1. You may have heard of the expression ‘pin money’, meaning a small sum allotted by a husband for his wife’s use, or money for incidental items. When the term was first used in about the 14th century ‘pin money’ was just that. Today mass production has made pins an inexpensive purchase.
  2. Not only the Romans, but many other civilizations such as the Egyptians and Greeks used the fibulae to fasten clothes on the shoulder.
  3. Romans of all classes wore fibulae such as gladiators, patricians, plebeians, soldiers, and slaves.
  4. The La Tene style is the name given to an early type of art and architecture created by an Iron Age people known as the La Tene Culture or the Celts.
  5. The material recovered at La Tene appears to have had little to do with domestic life, and though there are numerous fibulae (brooches), few objects of adornment are of the type belonging to women. For these and other reasons, the site has been variously interpreted as a military garrison or arsenal, trading centre, or votive site. 
  6. The Celts pre-empted the Romans in their construction of a road network across the European continent. Not many people know that!
  7. You may be wondering if Celts still exist. Although they were absorbed by Germanic and Slavic cultures, their descendants still survive today – the Irish, Manx and Scots, the Welsh, Cornish and Bretons. But only 2.5 million speak a Celtic language. Over twenty years ago, the Independent newspaper reported that an learned archaeologist said that the Celts were a ‘myth’. You can read it by clicking HERE.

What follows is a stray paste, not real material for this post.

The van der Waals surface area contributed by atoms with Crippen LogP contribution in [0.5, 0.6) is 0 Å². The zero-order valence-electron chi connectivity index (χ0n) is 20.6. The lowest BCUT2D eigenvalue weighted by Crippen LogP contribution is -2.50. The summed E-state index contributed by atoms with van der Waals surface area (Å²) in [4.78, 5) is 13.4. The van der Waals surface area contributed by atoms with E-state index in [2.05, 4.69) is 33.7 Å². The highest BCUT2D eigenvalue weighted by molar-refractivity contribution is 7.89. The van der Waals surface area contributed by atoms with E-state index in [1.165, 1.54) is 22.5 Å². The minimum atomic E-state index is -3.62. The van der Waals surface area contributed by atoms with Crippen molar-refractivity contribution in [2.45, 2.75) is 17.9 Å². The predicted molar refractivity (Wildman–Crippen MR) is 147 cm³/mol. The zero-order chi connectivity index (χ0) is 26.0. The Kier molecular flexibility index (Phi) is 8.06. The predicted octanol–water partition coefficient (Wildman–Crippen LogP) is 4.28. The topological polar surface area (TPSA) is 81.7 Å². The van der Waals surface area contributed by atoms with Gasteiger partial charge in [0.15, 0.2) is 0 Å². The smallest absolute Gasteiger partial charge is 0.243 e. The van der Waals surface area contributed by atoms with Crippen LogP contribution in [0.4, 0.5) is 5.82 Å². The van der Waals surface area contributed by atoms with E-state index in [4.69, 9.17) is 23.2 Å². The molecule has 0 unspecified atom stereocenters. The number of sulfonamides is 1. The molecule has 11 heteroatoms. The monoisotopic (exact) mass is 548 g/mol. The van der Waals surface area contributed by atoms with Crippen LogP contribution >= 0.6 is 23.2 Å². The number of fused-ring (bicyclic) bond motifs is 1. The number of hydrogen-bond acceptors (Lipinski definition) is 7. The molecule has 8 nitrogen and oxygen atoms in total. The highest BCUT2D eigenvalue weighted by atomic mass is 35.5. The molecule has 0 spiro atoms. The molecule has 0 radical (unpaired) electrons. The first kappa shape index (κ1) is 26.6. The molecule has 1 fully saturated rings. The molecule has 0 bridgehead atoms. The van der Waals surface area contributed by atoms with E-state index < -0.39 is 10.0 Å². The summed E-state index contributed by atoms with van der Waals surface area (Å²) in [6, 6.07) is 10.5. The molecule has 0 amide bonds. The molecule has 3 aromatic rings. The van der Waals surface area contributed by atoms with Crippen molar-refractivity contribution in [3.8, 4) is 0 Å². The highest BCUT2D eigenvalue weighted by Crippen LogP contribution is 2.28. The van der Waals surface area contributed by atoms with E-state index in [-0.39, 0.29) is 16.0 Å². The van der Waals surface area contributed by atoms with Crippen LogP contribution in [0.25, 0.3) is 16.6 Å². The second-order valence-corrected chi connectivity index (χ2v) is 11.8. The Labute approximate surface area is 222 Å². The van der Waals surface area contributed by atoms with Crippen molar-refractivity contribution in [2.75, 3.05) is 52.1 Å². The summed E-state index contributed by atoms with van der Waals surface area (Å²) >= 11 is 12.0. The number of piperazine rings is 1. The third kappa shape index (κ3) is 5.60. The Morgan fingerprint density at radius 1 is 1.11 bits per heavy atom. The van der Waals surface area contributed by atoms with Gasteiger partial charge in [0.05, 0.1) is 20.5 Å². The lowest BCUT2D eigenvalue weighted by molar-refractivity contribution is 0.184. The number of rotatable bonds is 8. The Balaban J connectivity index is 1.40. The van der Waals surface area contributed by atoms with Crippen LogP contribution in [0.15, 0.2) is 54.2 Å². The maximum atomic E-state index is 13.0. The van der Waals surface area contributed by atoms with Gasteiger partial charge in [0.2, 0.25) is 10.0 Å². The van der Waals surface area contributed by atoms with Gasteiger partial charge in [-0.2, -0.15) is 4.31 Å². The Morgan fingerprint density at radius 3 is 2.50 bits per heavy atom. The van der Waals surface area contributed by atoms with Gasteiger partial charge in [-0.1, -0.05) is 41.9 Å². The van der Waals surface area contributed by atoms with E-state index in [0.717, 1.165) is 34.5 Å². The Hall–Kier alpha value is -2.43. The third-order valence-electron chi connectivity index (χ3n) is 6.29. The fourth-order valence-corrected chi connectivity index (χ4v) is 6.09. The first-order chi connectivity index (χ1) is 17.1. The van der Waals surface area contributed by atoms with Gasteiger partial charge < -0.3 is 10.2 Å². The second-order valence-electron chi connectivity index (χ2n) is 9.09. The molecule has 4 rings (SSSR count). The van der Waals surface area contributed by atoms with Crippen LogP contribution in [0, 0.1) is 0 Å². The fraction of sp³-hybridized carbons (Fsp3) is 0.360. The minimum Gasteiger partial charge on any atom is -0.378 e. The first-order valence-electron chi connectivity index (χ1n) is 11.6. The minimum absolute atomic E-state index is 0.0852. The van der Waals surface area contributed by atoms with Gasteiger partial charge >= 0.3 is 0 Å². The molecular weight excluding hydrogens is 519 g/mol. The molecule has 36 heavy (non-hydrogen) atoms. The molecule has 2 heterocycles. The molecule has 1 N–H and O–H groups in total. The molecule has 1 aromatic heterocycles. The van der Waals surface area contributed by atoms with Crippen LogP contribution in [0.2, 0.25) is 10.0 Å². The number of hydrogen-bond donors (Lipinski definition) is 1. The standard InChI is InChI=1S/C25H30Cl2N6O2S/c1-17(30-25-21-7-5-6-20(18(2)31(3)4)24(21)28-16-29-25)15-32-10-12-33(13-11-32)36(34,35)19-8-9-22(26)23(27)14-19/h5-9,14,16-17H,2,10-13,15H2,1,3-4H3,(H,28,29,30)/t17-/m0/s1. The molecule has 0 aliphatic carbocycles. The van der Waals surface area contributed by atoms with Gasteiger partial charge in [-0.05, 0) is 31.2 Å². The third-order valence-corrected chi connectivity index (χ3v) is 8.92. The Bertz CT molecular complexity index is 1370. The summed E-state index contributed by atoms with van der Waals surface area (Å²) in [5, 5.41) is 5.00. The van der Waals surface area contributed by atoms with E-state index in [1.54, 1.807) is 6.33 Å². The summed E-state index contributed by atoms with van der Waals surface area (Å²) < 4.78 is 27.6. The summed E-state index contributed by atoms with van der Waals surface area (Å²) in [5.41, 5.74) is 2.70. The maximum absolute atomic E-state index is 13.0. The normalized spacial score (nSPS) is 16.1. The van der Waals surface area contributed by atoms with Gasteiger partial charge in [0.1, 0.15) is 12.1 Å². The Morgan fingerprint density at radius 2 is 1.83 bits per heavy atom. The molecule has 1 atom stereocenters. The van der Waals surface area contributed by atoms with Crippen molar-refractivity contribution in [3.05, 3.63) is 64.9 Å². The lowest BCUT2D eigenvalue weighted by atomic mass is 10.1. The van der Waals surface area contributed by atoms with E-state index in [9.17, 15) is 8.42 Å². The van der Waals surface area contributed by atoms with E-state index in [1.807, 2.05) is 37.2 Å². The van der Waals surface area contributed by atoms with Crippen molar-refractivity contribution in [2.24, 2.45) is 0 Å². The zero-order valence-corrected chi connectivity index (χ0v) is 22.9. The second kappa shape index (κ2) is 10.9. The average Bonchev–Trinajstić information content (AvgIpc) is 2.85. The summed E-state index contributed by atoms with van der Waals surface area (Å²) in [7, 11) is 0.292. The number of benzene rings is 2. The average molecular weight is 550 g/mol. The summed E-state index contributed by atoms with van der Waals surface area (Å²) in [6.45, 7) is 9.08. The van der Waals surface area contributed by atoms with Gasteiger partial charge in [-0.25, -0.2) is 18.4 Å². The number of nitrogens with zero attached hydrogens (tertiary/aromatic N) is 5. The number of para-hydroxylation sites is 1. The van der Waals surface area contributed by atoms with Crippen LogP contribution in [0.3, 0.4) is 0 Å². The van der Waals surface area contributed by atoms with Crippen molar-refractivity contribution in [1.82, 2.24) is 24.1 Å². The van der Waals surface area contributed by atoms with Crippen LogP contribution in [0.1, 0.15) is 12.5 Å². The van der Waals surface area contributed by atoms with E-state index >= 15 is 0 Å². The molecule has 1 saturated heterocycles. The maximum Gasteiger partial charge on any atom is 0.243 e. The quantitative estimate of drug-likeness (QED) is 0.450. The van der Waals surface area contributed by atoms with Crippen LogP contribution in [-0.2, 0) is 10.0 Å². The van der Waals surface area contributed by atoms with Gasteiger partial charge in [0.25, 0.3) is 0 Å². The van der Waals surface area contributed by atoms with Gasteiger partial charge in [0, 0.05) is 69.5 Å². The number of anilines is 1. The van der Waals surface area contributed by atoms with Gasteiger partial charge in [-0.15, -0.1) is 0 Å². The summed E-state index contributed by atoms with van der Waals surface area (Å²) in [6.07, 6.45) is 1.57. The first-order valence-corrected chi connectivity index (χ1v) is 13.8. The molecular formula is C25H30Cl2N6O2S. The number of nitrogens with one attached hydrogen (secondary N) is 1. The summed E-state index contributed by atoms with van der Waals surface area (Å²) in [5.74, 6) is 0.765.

8. There are hundreds of different types of fibulae.
  9. Why is the fibula named after a leg bone? Take a look HERE.
  10. Safety pins – whenever you need them, they are nowhere to be found.

11 thoughts on “SAFETY PIN”

  1. As usual, you outsmarted me again John!

    Once I started to read your article a thought washed over me…..why is the bone in my leg called a Fibula? I quickly jumped over to Google and did a quick search so I could come back here and share my new found knowledge…..I should have saved myself the time and just finished reading your entire blog first! LOL…

    In fact I think I need to change my search engine from Google, to Mr. Winter!

    Liked by 1 person

  2. As always, my friend, another excellent article.. I seem to learn so much from your musing and postings.

    I have heard the term fibula before//.. but as John said, as it relates to anatomy.. and if memory serves, a few times when it applied to brooches.. I did not know that it related to safety pins as well.

    A font of information you are ..

    Micheal

    Liked by 1 person

  3. Maybe my chariot will take me over to your favourite watering hole. It is a long time since we had coffee together.

    Liked by 1 person

  4. Didn’t work this time, John – I’m sure there will be times in the future you can show your metal.

    Like

Please Leave a Reply

Fill in your details below or click an icon to log in:

WordPress.com Logo

You are commenting using your WordPress.com account. Log Out /  Change )

Google photo

You are commenting using your Google account. Log Out /  Change )

Twitter picture

You are commenting using your Twitter account. Log Out /  Change )

Facebook photo

You are commenting using your Facebook account. Log Out /  Change )

Connecting to %s

This site uses Akismet to reduce spam. Learn how your comment data is processed.